10 High-Paying Jobs in Canada with Low Skills – Most people assume that a university degree is essential to securing a high-paying job. However, there are well-paying career options in Canada even without four years of college and tens of thousands of dollars in student debt. Many employers now prioritize hands-on skills and experience over academics. You can find rewarding roles with salaries of $50,000 or more in fields like healthcare, trades, transportation and construction.
This guide will explore in-demand jobs accessible for those without degrees, as well as the training, certifications and skills needed to get your foot in the door. With a bit of targeted preparation, you can establish a stable career with plenty of earning potential, without ever setting foot in a university lecture hall.
Table of Content
- Questions to Answer
- Jobs in Trades and Transportation
- Jobs in Healthcare and Social Services
- Jobs in Business Operations and Construction
- Tips for Getting Hired
- Pros and Cons of Pursuing These Career Paths
Questions to answer
- What are some high-paying jobs in Canada that don’t require a university degree?
- What skills and experience are needed for these roles?
- How much can you expect to earn in these positions?
- What is the job outlook and demand for these roles in Canada?
- What are the pros and cons of pursuing these career paths?
- How can you get the required training or certifications for these jobs?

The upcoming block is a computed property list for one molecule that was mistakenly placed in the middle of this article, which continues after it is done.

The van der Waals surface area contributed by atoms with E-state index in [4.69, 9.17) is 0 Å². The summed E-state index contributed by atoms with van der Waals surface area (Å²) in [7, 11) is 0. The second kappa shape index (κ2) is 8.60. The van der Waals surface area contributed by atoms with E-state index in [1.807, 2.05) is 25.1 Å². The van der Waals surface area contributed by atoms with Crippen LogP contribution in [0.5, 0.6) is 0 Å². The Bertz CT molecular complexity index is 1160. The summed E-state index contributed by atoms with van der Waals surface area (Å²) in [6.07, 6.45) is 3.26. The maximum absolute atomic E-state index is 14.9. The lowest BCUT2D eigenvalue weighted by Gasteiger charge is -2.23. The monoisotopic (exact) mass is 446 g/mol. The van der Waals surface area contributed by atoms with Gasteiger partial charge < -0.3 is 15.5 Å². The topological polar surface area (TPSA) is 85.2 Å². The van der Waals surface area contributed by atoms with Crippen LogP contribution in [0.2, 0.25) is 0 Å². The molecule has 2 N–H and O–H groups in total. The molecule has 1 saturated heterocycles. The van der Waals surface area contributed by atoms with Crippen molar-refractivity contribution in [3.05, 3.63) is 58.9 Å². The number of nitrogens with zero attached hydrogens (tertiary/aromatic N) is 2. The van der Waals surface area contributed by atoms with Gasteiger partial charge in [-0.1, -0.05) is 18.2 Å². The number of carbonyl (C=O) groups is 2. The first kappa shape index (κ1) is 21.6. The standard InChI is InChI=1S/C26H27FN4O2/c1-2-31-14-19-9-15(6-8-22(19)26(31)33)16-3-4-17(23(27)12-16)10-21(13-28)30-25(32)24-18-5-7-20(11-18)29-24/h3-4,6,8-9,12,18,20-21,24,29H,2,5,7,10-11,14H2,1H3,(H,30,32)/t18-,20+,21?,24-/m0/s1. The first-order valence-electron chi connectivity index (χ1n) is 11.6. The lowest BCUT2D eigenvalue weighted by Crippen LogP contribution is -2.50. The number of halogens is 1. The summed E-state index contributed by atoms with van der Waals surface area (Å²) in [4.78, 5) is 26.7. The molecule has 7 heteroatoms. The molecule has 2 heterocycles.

- What are tips for getting hired into these roles as a new candidate?
Jobs in Trades and Transportation
The skilled trades and transportation sectors offer some of the best career opportunities in Canada that don’t require extensive education or experience. Here are some of the top options:
Truck drivers transport goods and materials across Canada and into the United States. With only a high school diploma and a truck driver certificate, you can earn an average salary of $45,000-$75,000 per year.
Welders join and cut metal pieces using various techniques. Entry-level welders can earn $40,000 with on-the-job training. More experienced welders can make $80,000 or more.
Electricians install, maintain and repair electrical systems. Apprenticeship training is required. Once certified, electricians earn an average of $50,000-$90,000 per year.
Plumbers install and repair water systems, pipes, fixtures and other equipment. An apprenticeship leads to journeyman certification. Average pay is $40,000-$85,000 per year.
These trades jobs are in high demand across Canada due to skilled worker shortages. With the right technical certificate or completed apprenticeship, you can land a stable, good-paying job without a university degree.
Jobs in Healthcare and Social Services
Healthcare is a rapidly growing field in Canada with strong demand for workers even without advanced degrees. Here are some of the top options in this sector:
Personal Support Worker
Personal support workers help patients with daily living activities and healthcare needs. The average salary for PSWs in Canada is around $35,000 per year (Source). To become a PSW, you typically need to complete a 6-12 month certificate program.